How to get a mortgage
- Brokers beat every bank quote I got by a LARGE amount (except for HSBC, they were really competitive). Next time I need to shop I might just use a few brokers and ignore banks altogether.
- Brokers make money off commission so don't tell them you are actively working with other brokers/lenders. They might assume you'll just shop around with the rate they give you. Ultimately, you WILL do this but don't tell them about it up front.
- The lowest rate doesn't mean it's the best option. You should explore all available options: variable vs fixed rate, fluctuating vs fixed payment, 25 or 30 year amortization, conventional vs collateral, repayment terms, etc. If you don't know what these terms mean ask and figure out what suits your lifestyle best.
- Get everything in writing! Rate, amortization, downpayment, repayment terms, cashback (and how it will be paid), etc.
This is by no means an exhaustive list and if there is interest I will break this section out into its own article. For the time being, I encourage you to heavily research any terms you're unfamiliar with and ask your broker any questions you have!
Get a lawyer you trust
Your lawyer is the person who verifies that your purchase agreement is valid, that your mortgage gets processed, and that you provide your downpayment. They even give you the key on close! The best advice I have is pick your lawyer on referrals not price.
Often the fees you're quoted shopping around are just a range and they will be incorrect if your house ends up requiring more work to close. There is no way to know if the place that quotes you the lowest price at the beginning will end up being the most expensive in the end. So if you have a good referral from a friend, go with it.
Once you picked a lawyer you can ask them all your dumb questions - they have heard them all! I even asked mine "how do I set up my water bill?", "how do I pay my property tax?", etc. They will tell you a date that they need the downpayment, if/when you need to set up house insurance (usually a requirement from your lender), and what day you need to sign documents.
Making a down payment
I thought I would just need to provide a bank draft but the proof of downpayment was much more complex than I expected. You won't find this out until after your offer is accepted but most lenders require you to provide a "proof of downpayment", which is a 90 day history of where the downpayment has come from. This is simple if you have it sitting in a chequing account but can be more complex if you have your downpayment invested or split across multiple accounts or if you are taking advantage of the HBP.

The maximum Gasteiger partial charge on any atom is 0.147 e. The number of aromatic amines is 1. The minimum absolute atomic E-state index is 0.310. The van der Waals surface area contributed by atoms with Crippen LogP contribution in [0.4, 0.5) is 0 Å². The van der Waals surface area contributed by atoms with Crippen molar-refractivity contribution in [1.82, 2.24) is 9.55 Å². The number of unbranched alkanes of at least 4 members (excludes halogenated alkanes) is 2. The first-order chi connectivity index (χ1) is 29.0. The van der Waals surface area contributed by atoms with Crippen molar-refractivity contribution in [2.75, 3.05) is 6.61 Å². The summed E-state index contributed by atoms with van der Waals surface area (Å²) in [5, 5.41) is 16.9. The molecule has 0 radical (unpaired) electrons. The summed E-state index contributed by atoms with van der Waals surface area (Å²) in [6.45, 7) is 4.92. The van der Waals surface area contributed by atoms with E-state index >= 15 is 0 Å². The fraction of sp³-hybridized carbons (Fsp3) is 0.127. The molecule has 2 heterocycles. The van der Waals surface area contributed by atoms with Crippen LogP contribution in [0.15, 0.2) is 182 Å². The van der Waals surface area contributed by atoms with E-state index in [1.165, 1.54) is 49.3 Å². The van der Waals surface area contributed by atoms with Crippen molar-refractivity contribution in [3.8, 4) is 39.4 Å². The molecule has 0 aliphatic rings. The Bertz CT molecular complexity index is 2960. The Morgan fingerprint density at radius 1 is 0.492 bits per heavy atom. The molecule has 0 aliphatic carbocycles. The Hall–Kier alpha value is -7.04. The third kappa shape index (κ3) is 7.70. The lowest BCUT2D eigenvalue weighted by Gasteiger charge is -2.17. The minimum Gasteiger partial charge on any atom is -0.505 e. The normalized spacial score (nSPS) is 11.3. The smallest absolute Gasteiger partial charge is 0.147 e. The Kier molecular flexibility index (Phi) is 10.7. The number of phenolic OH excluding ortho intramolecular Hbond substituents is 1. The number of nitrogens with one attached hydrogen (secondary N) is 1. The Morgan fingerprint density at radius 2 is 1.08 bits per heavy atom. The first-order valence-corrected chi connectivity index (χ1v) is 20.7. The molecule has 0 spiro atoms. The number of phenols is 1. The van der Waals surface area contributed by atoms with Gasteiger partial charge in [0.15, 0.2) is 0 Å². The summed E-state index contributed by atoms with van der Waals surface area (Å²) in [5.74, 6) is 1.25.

The bank wants to give you a mortgage! So long as you legitimately earned the funds required for the downpayment you should be able to send the lender all your bank statements and they will figure it out. However, if you are being gifted large amounts of money you should ensure that your mortgage broker is aware it's transferred well before closing and that you have a letter outlining that the funds are a gift.
I knew about closing costs like land transfer tax and legal fees but there were many that were a surprise:
Prorated Property Tax: As a home owner you will pay property tax 2 times a year. If you take possession of the house in the middle of the year you are normally required to pay the current owner for the portion of property tax they already paid for, this ranges from the low hundreds to thousands of dollars.
Title Insurance: This protects you from title defects, errors in land surveying, title fraud, etc. It's not a requirement to get but ~$1,000 is a small price to pay to ensure you are protected from any title issues for the entire ownership period.
Appraisal fee: Depending on your mortgage you might have been charged an appraisal fee. An appraisal can range from $100-$500 and depending on the lender they may never actually step foot on the property but you bet they will charge you for it.
Land transfer tax: Whenever a property changes hands you are required to pay a lump sum to the government. This amount is a function of the purchase price but if you're a first-time home-buyer in Ontario, you qualify for a $4,000 credit. Expect this to be 1-2% of the house price.
Legal fees: You need to pay a retainer to your lawyer when you find one you like (this will be a few hundred dollars) and on closing you will pay the remaining legal costs which usually amount to ~$1000.
While move in costs aren't totally unique to home ownership, most renters may have never paid for water/gas/hydro before.
Utilities: You will almost certainly need to set up water and hydro (unless you're in a condo that includes them in their condo fees). Natural gas may also be required if your furnace/water-heater uses gas. Each service charges account setup/transfer fees which are $50 each.
Property tax: This depends on your city but for Ottawa this is paid in 2 parts and is due in March and June. So, even if you paid the previous owner property tax at closing you won't necessarily have a full 6 months before your next payment is due.
Inspection: I didn't have an inspection condition when I bought my first home, but I did get an inspection done immediately after moving in! Getting an inspection by a licensed structural engineer will cost ~$500, and on top of putting your mind at ease they can save you thousands if the inspector catches a problem (bad drainage, plumbing, electrical) early.
Maintenance and upgrades: If you're aware of things you want to fix/change soon then it makes it much easier if you budget for them before moving in! It's a pain to replace drywall/paint/flooring/lighting once you get all your stuff unpacked. If you have the luxury of doing so before you unpack and buy furniture it will make your lives a lot less stressful and you will be able to move in without a laundry list of renos. If you did an inspection this is also a good time to figure out if there was anything you should fix.
I hope some of the above information was new or useful to you and I hope the experience of buying a home doesn't seem as scary now! If you have any suggestions I should add to this list please email me at email@example.com!